The article sets out to explore the semantic and linguistic properties of 'Barbare', generally agreed to be one of Rimbaud's most inaccessible poems and one of the most controversial of the Illuminations among Rimbaud scholars. It posits the dual structuring principles of reverberation and the floating fragment as central to the composition of the poem. After a résumé of previous critical readings (Osmond, Little, Hackett, Wing and others), the paper argues that through its innovative use of punctuation, its emphasis on the substantive over the verb and its internal musicality, 'Barbare' emerges as a key example of the Rimbaldian experimentation with the prose poem. A close reading of the text is undertaken in order to vindicate this evaluation and to highlight certain other important features. In the course of the analysis attention is paid to the sexual code possibly contained in the poem, to the piece's concluding line as an illustration of Rimbaud's predilection for the disorientating finale, to patterns of elemental imagery encountered in the text and to the insights provided into 'Barbare' by the work of Atle Kittang and Paule Lapeyre. The paper concludes that 'Barbare' is very representative of rRmbaud's desire for upheaval both visionary and linguistic.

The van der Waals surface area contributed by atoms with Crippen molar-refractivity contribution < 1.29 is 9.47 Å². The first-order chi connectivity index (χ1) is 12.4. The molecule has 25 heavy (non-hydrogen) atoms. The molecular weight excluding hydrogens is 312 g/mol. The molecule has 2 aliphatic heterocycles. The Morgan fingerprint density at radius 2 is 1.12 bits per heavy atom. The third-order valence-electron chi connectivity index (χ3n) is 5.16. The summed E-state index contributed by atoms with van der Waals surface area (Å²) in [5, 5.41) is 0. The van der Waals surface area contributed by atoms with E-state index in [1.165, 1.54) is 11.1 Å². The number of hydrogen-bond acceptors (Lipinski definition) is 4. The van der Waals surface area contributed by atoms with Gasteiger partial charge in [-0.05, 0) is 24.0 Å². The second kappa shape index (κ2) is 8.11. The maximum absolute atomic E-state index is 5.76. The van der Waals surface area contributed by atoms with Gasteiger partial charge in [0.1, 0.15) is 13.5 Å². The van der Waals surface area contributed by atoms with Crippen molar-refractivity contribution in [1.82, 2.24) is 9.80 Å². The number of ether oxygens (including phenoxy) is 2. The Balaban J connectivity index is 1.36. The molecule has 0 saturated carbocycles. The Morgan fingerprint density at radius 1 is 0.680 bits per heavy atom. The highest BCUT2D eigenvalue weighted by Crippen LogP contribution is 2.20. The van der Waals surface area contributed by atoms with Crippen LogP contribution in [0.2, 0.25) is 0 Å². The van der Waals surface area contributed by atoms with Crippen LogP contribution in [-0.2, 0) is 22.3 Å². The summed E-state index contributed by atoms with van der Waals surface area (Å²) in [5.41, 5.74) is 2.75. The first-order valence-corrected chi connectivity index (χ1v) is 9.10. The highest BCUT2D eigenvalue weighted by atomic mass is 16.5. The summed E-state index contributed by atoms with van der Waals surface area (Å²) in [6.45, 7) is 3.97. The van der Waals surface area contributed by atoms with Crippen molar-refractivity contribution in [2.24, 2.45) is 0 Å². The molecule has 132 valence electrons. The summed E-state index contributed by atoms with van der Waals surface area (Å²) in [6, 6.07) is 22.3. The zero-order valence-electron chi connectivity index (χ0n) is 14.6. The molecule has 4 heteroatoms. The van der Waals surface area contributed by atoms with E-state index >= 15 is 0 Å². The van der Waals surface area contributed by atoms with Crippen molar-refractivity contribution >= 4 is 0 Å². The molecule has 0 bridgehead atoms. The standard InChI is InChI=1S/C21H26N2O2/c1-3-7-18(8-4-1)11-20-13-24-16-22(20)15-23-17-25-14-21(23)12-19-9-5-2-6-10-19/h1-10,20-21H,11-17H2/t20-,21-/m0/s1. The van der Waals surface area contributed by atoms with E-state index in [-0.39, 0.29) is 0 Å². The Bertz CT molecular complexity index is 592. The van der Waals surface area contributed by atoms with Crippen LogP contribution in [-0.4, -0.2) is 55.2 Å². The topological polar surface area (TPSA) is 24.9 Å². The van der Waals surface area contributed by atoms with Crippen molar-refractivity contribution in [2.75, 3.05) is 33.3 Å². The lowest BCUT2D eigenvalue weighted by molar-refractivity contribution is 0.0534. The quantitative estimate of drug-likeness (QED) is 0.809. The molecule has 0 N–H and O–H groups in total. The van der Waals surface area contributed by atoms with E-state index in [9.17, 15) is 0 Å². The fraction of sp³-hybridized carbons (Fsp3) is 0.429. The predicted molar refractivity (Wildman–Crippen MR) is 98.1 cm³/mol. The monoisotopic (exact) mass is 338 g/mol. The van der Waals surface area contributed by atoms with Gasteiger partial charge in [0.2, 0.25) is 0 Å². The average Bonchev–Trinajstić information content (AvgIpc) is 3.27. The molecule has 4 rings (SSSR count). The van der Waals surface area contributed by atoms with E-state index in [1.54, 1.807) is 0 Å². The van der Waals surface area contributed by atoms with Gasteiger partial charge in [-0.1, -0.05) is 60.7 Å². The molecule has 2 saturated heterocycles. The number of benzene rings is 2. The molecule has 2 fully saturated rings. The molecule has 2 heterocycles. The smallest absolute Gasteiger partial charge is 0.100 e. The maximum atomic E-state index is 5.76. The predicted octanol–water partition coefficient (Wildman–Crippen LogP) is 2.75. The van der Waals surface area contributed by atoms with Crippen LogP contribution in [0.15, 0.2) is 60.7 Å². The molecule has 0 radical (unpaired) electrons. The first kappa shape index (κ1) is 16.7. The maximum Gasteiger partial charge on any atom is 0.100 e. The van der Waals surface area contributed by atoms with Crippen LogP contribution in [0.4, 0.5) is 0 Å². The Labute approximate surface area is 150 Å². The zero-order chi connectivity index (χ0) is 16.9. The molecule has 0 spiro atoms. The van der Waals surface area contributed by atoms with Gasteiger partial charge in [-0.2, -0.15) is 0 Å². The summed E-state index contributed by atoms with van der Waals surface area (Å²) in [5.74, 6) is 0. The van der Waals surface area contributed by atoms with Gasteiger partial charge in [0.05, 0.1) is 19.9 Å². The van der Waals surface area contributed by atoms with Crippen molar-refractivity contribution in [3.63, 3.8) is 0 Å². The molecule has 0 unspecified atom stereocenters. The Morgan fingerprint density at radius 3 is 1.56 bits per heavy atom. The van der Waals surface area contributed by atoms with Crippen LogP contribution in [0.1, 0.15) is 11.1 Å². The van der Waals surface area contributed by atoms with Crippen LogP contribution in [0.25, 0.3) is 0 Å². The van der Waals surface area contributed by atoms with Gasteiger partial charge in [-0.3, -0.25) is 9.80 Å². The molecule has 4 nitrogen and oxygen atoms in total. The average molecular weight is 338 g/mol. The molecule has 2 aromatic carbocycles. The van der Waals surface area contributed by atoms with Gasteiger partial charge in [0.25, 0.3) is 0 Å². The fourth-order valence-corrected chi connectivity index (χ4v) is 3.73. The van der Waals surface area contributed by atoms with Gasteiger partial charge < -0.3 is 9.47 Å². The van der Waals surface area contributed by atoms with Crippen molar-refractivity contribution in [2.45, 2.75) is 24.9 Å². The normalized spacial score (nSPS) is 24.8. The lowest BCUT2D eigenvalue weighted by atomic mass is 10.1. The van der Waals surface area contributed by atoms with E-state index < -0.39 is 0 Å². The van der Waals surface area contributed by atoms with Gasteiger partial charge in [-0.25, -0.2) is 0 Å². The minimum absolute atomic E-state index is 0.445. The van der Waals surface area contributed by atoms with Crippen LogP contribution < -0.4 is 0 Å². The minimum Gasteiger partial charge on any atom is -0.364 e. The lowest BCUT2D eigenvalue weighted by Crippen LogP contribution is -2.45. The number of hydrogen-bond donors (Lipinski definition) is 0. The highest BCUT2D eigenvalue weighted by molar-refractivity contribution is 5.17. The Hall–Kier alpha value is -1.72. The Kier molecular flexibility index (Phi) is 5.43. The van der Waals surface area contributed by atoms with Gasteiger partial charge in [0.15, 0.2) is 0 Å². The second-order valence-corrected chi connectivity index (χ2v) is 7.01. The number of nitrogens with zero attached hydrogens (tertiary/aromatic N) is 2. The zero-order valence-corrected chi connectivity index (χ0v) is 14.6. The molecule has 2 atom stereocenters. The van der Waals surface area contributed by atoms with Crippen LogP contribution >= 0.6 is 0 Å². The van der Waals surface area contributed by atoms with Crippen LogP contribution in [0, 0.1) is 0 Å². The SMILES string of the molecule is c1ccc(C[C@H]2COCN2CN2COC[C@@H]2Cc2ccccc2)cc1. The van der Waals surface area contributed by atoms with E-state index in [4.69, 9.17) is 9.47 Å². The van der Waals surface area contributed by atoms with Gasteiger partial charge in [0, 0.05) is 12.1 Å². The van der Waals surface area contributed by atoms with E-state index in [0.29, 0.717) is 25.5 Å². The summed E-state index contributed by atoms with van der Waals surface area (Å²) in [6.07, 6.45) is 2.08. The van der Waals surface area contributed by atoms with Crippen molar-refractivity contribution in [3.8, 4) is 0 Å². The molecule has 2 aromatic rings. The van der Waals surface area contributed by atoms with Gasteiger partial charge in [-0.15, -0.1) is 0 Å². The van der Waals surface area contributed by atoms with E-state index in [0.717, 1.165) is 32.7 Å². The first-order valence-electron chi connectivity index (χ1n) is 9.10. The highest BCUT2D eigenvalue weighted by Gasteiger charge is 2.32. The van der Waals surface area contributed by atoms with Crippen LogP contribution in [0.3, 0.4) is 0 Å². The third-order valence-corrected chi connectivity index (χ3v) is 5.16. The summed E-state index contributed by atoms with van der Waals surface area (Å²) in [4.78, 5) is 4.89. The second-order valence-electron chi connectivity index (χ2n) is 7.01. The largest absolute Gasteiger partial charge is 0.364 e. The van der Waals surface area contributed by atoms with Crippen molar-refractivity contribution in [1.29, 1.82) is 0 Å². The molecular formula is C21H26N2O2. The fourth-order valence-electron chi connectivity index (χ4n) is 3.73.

|Publication status||Published - 1996|
- prose poem